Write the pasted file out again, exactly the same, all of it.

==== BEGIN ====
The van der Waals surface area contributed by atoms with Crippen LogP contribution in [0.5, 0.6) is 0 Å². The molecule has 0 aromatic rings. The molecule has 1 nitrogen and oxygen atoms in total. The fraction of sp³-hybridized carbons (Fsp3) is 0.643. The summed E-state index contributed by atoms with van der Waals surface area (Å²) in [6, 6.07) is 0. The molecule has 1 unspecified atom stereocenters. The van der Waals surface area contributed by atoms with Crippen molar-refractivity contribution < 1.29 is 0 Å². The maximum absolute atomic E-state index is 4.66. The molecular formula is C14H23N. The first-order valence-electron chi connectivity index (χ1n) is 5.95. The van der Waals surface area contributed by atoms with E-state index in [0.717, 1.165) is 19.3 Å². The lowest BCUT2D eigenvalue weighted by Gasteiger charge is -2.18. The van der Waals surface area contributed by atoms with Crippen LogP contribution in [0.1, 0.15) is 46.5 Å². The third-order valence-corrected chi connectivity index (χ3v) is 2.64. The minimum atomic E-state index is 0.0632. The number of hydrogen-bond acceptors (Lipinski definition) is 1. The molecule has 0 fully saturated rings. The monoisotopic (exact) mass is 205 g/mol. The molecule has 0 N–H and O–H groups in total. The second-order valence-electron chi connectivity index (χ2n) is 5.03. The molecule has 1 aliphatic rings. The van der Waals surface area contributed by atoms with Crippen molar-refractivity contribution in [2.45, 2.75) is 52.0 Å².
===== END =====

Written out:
The van der Waals surface area contributed by atoms with Crippen LogP contribution in [0.5, 0.6) is 0 Å². The molecule has 0 aromatic rings. The molecule has 1 nitrogen and oxygen atoms in total. The fraction of sp³-hybridized carbons (Fsp3) is 0.643. The summed E-state index contributed by atoms with van der Waals surface area (Å²) in [6, 6.07) is 0. The molecule has 1 unspecified atom stereocenters. The van der Waals surface area contributed by atoms with Crippen molar-refractivity contribution < 1.29 is 0 Å². The maximum absolute atomic E-state index is 4.66. The molecular formula is C14H23N. The first-order valence-electron chi connectivity index (χ1n) is 5.95. The van der Waals surface area contributed by atoms with E-state index in [0.717, 1.165) is 19.3 Å². The lowest BCUT2D eigenvalue weighted by Gasteiger charge is -2.18. The van der Waals surface area contributed by atoms with Crippen LogP contribution in [0.1, 0.15) is 46.5 Å². The third-order valence-corrected chi connectivity index (χ3v) is 2.64. The minimum atomic E-state index is 0.0632. The number of hydrogen-bond acceptors (Lipinski definition) is 1. The molecule has 0 fully saturated rings. The monoisotopic (exact) mass is 205 g/mol. The molecule has 0 N–H and O–H groups in total. The second-order valence-electron chi connectivity index (χ2n) is 5.03. The molecule has 1 aliphatic rings. The van der Waals surface area contributed by atoms with Crippen molar-refractivity contribution in [2.45, 2.75) is 52.0 Å².